The Bankruptcy Amendment (Debt Agreement Reform) Act 2018 (BADAR) – Frequently Asked Questions

How do the reforms affect a debtor’s eligibility to enter into a debt agreement?

Payment to income ratio

The reforms prevent a debtor from giving the Official Receiver a debt agreement proposal if the total proposed payments under the agreement (over the life of the agreement) exceed the debtor’s yearly after-tax income by a prescribed percentage (the payment to income ratio). Total payments include payments to creditors, the administrator’s remuneration and the realisations charge. A fixed amount, the low income debtor amount is also incorporated into the ratio (illustrated below):


* The Attorney-General can prescribe both the prescribed percentage and the low income debtor amount by legislative instrument. These amounts will be worked out by the Attorney-General’s Department in close consultation with industry groups and stakeholders.

Debt agreement variations must also comply with the payment to income ratio.

The ratio is intended to act as a safeguard for vulnerable debtors while at the same time maintaining the accessibility of the debt agreement system for higher income debtors with a greater capacity to repay their debts.

Note however, that the reforms also provide an option for debtors to propose payments that exceed the payment to income ratio percentage if the source of the debtor’s proposed payments is viable.  The proposed debt agreement administrator will be required to certify the viability of such proposals and to be satisfied that the debtor is likely to discharge their obligations under the agreement.

Doubling of the assets threshold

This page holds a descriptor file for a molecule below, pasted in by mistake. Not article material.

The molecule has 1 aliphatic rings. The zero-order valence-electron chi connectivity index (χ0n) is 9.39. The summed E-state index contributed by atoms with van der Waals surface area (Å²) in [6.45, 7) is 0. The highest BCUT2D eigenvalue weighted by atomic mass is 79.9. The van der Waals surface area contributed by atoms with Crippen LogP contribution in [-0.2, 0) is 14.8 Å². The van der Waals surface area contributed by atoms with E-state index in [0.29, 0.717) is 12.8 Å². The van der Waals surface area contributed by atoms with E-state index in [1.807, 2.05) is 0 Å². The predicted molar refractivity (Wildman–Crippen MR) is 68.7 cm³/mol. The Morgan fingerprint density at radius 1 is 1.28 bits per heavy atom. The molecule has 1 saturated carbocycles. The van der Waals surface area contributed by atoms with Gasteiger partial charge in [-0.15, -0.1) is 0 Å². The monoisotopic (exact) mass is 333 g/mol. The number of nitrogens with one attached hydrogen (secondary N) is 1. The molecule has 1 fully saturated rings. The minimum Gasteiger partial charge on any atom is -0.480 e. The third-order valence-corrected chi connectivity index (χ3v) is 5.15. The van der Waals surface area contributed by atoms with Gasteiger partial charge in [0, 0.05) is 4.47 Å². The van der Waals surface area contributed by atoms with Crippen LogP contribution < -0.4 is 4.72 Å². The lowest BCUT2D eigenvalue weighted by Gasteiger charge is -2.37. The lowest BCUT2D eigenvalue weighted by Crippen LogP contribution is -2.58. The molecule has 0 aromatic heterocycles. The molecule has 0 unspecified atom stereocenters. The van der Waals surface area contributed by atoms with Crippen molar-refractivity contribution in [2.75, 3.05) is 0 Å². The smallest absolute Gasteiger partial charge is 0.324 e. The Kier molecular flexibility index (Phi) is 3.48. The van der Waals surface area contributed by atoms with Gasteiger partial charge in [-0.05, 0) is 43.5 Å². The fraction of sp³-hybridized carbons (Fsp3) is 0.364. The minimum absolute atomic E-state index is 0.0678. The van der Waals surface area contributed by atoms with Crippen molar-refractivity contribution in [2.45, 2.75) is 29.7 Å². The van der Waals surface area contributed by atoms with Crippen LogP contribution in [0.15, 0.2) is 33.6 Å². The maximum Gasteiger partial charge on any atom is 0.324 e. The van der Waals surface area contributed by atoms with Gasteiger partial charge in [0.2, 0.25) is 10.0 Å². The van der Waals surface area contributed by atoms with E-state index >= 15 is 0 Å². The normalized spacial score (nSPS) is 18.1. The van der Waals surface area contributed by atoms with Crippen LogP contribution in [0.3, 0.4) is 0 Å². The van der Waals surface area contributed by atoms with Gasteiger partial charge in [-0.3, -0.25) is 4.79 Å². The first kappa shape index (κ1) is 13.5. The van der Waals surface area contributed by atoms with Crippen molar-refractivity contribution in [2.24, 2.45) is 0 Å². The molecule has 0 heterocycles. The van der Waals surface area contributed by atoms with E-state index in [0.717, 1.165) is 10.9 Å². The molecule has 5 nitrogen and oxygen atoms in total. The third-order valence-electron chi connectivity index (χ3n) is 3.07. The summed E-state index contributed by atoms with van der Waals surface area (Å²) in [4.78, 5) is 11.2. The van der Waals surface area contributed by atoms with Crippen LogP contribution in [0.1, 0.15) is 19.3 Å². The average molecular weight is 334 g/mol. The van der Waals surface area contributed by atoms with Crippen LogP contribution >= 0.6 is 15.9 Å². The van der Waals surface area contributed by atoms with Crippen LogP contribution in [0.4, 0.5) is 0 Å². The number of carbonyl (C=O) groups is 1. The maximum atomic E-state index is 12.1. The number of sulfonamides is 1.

The reforms also broaden the scope of debtors who are eligible to lodge a debt agreement proposal by doubling the assets threshold amount. Currently, a debtor is prevented from giving the Official Receiver a debt agreement proposal if, at the proposal time, the value of the debtor’s property that would be divisible among creditors if the debtor were bankrupt (assets threshold) is more than the threshold amount.

Do the reforms limit the length of debt agreements?

Yes. The reforms prevent a debtor from proposing a debt agreement that would last longer than three years from the day the agreement is made. The rule will also apply to proposals to vary an agreement, so a variation cannot have the effect of extending the timeframe for making payments under the agreement beyond three years from the original agreement date.

If a debtor has not satisfied the obligations created by the agreement three years after the agreement is made, the agreement will continue until it terminates, ends or otherwise concludes under Part IX of the Bankruptcy Act 1966 (the Bankruptcy Act).